Persistent substances resist natural processes of degradation, and so can remain in the environment long term, even after production and use of a substance has ceased. They can be distributed at long range, and can be detected at great distances from the original sites of release. Accumulation of these substances in fatty tissues of living organisms can lead to a magnification effect in the food chain. As a result, pollutants have been detected in humans and wildlife around the world. The combination of long-term stability and bioaccumulation potential together with evidence of toxicity has clear implications for environmental safety.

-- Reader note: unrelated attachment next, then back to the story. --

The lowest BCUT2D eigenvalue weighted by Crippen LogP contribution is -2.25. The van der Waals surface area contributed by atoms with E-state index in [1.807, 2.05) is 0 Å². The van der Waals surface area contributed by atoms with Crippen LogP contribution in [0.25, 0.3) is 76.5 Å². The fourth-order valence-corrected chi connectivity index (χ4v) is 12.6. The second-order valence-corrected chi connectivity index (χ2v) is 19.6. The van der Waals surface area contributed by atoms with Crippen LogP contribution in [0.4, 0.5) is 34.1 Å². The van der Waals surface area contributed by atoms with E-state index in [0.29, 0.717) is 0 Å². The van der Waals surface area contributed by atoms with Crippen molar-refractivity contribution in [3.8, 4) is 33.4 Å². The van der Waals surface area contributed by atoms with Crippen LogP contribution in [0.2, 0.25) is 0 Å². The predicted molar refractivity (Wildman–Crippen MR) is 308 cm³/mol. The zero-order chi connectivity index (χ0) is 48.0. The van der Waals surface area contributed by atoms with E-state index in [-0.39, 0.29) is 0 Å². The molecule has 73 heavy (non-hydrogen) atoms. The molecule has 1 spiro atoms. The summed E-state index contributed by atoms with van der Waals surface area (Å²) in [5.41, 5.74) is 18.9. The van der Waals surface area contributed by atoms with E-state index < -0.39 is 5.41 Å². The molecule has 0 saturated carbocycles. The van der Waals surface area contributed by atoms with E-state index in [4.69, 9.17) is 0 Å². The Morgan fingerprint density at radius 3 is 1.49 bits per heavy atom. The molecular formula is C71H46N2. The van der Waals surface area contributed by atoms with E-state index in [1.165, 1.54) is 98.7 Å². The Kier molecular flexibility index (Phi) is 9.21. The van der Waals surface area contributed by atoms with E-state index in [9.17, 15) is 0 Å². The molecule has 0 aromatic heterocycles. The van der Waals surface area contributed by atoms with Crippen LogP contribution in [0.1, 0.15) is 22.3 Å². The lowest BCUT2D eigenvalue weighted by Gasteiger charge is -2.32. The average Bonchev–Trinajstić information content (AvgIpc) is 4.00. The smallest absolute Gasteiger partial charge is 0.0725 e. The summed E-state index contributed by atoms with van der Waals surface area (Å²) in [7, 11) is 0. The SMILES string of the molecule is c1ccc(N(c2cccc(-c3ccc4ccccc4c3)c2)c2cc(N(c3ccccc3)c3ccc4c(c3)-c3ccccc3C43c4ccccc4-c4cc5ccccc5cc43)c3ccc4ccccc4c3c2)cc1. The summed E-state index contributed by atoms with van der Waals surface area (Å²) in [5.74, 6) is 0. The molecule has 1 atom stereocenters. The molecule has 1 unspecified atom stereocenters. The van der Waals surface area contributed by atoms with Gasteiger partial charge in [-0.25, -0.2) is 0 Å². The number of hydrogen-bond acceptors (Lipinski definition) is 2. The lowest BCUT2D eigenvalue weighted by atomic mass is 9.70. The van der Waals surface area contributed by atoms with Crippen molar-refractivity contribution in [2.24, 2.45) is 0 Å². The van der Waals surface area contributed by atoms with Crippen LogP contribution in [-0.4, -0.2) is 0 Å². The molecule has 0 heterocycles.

Persistent organic pollutants (POPs) and persistent, bioaccumulative and toxic substances (PBTs) are terms which are commonly used. Very persistent and bioaccumulative (vPvB) substances are also of concern.

This topic provides information on the substances that appear on the listing of POPs in the Stockholm Convention, along with information on definitions and where to find information.

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